Eating the right combination of foods is key. Animal proteins (meat, fish, eggs and dairy products) should not be consumed together as this creates metabolic waste (Ama). Grains and potatoes are best served with vegetables or salad, while rice counts as a light food and can be combined with anything.

Herbs and spices

Spices and herbs are a staple of Ayurvedic nutrition. In India, where they are considered sacred, spices are used liberally since, aside from their superb flavour, herbs and spices are prized for their healing power. In European Ayurveda, we have developed recipes that make use of local herbs that correspond to their Indian counterparts in terms of their healing efficacy.

Ayurveda Ernährung maßgeschneidert im European Ayurveda
Ayurveda’s golden rule: nutrition is determined by constitutional type

Ayurvedic teaching places a great deal of importance on each person’s individual constitution. When it comes to nutrition, ‘one man’s meat is another man’s poison’! The optimal diet doesn’t look the same for everyone, rather it is determined by individual type. Ayurveda teaches that the three vital energies, Vata, Pitta and Kapha, are present in everyone. People generally fall into one of the three categories depending on their dominant energy (Dosha). With the right diet, the Doshas can be brought into balance. According to Ayurvedic teaching, a person’s specific Dosha type determines the right diet for them.

Ayurveda Ernährung maßgeschneidert im European Ayurveda
Ayurveda’s golden rule: nutrition is determined by constitutional type

Ayurvedic teaching places a great deal of importance on each person’s individual constitution. When it comes to nutrition, ‘one man’s meat is another man’s poison’! The optimal diet doesn’t look the same for everyone, rather it is determined by individual type. Ayurveda teaches that the three vital energies, Vata, Pitta and Kapha, are present in everyone. People generally fall into one of the three categories depending on their dominant energy (Dosha). With the right diet, the Doshas can be brought into balance. According to Ayurvedic teaching, a person’s specific Dosha type determines the right diet for them.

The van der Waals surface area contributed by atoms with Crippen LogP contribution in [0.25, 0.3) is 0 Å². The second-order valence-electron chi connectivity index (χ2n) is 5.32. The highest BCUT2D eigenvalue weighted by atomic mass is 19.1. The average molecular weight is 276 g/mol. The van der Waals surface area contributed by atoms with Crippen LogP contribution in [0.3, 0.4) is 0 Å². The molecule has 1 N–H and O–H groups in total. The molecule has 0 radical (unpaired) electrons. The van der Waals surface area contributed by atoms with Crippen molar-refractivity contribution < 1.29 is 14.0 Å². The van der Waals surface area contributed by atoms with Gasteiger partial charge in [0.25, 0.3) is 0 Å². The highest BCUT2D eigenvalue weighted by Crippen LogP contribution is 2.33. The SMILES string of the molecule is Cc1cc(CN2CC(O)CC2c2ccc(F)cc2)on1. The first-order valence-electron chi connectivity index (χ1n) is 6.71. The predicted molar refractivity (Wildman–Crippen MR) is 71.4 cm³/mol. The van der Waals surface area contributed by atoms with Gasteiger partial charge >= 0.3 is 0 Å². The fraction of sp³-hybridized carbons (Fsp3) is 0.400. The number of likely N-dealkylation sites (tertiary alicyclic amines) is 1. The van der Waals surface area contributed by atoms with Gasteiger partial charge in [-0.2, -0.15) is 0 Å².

Ayurvedic nutrition for Vata types

Vata types tend to be flexible and dynamic, but prone to anxiety and stress. Vata types should eat regularly to restore balance. Warm, comforting meals balance tension in the Vata Dosha. Sweet, sour and salty tastes are recommended.

Ayurvedic nutrition for Pitta types

Strong Pitta types are assertive and full of energy, but can come across as dominant and irritable. Pitta types can cool their fiery temperament by consuming cool or moderately warm foods and drinks. They should reduce their intake of spicy and sour foods, and instead choose sweet, bitter and astringent dishes.

Ayurvedic nutrition for Kapha types

Kapha types are patient, reliable and maintain emotional stability in stressful situations. An excess of the Kapha Dosha sometimes creates a tendency towards idleness and weight gain. A suitable diet for this type is light, ideally warm foods and drinks, and spicy, bitter and astringent foods. Kapha types should avoid rich, fatty meals and cold foods.

Ayurvedic nutrition
Strengthening the Agni: digestion in Ayurvedic nutrition

Ayurvedic teachings tell us that good digestion is the key to health, and that nutrition can strengthen digestive fire (Agni). To fuel the Agni, make sure you eat Dosha type-appropriate dishes. It is advisable to leave a gap of a few hours between meals, as undigested food causes digestive problems.

We should also eat in harmony with our biorhythms. The digestive fire is at its strongest at midday, so make lunch your main meal. In the morning, however, when digestion is weak, enjoy a light breakfast, for example warm porridge.

Better than butter: what role does ghee play in Ayurvedic nutrition?

Ghee is major ingredient in Ayurvedic cuisine. Aptly dubbed ‘edible gold’, ghee is clarified butter made by heating and skimming off impurities from the surface. This makes the fat very easy to digest. It also has numerous positive effects on the body:

  • Enhances digestion

  • Releases toxins and waste material

  • Reduces inflammation

  • … and much more

Ghee is a gift for Vata and Pitta types, as it increases the ratio of Kapha and harmonises the Doshas.